While Mr. and Mrs. Howard were gone to Skidmore to meet their daughter, Mrs. Busby and husband, a crowd of 56 gathered with well filled baskets to celebrate this eventful day.  Not only did they bring their baskets well filled, but several useful as well as ornamental presents were received.

Those present were:  L. R. Rhodes and family, Mound City, Ed Minnerly and family, Earl Busby and family, Quitman, Geo. Minnerly and wife, Chicago, Wm. Renoud, New York, Mrs. Katron, Fairfax, Mrs. P. P. Shull and daughters Florence and Ruby, Mrs. Mary Twaddell, son Lloyd and daughter Carrie, Joseph Sullivan and wife, Lee Teson and family, Ed Dawson and family, D. B. Linville and family, C. C. Hendrix and wife, Mrs. Ravenaux, J. M. French and family, T. A. Hughes and family, J. T. VanAusdall and wife, Jno. Mast, Mrs. T. O. Parsons and Mrs. Martha Walker.

At an early hour they all departed for their homes, wishing Mrs. Howard many more pleasant birthday dinners.  Three snap shots were taken of the crowd.


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Nora Sewell Leaves the Commercial Hotel, Moves to Kansas City

From the September 18, 1914 Skidmore New Era (Skidmore, Missouri), page 1:

Leased the Hotel – Will Move to K. C.

Mrs. Nora Sewell Has Leased Hotel to James W. Wilson, and Will Run Rooming House in Kansas City.

Antique photo image of two buildings. The smaller building has a sign which reads, "The New Commercial Hotel."

Image of the New Commercial Hotel in Skidmore, Missouri, date unknown.

James W. Wilson of Skidmore has become proprietor of the Commercial Hotel and will take possession the 1st of October.  Mrs. Sewell has leased a large rooming house on 16th and 29th West Central Street and will move to Kansas City.  Mrs. Sewell’s new location is two and one-half blocks from the new Union Depot at Kansas City, and just seven blocks from the center of the business district.  It is a fine building and a very desirable location.  The new Union Depot is just completed and the opening day was September 15.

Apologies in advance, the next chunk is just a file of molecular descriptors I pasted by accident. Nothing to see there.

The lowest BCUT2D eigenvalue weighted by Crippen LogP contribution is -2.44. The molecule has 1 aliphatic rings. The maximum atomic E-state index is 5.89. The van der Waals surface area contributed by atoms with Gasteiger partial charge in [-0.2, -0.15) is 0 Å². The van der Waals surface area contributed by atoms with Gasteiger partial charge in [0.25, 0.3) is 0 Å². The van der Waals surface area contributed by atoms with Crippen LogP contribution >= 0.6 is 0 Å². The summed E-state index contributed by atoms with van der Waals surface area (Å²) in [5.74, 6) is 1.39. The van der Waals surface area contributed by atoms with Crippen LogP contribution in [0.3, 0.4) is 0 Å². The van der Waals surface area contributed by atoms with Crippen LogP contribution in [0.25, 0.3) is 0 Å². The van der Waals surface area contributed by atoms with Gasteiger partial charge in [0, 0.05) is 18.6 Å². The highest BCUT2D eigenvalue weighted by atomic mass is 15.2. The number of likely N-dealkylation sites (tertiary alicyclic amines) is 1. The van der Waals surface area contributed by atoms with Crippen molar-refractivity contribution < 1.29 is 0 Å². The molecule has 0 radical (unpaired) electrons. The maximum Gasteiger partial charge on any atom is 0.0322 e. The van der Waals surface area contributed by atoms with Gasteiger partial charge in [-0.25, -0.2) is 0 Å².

Mr. and Mrs. H. E. Manning will live with Mrs. Sewell.  Mr. Manning and the Sewell boys, Quay and Timmy will have positions down town.

Mrs. Sewell has been in the Commercial Hotel at Skidmore for twelve years and her experience will qualify her as an excellent landlady for a large rooming house.

Mr. Wilson is a man of considerable business experience and will make a good proprietor for the hotel.  He knows the wants of the traveling men and has the ability for a good hotel man.

Later, the October 15 ,1914 edition announced on page 7:

Quay Sewell left last week for Kansas City where he will make his future home.  Mrs. Nora Sewell, the proprietress of the Commercial hotel at Skidmore for so long, moved to Kansas City the first of the month and is now running a rooming house there.


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Bess Gray Visits from El Paso, 1914

Visiting news from the September 11, 1914 Skidmore New Era (Skidmore, Missouri), page 1:

Antique photograph of a pretty woman.  She is wearing a high-necked dark blouse and has her dark hair up.  She is smiling.

Photo of Bess Gray, date unknown.

Will Leave for Home Next Week.

Miss Bessie Gray, who has been visiting her brothers, T. C. and Mervyn Gray, will leave for her home in El Paso, Texas next week.

Miss Bessie has a situation as Information clerk in the Try-State Telephone Co. of Texas which has head quarters at El Paso.  She has been with this company six years and has become very efficient in her work.  The company employs 100 girls at El Paso and transact a great amount of business.  The offices are modernly equipped in every respect and the work is systematized until the best possible results are attained.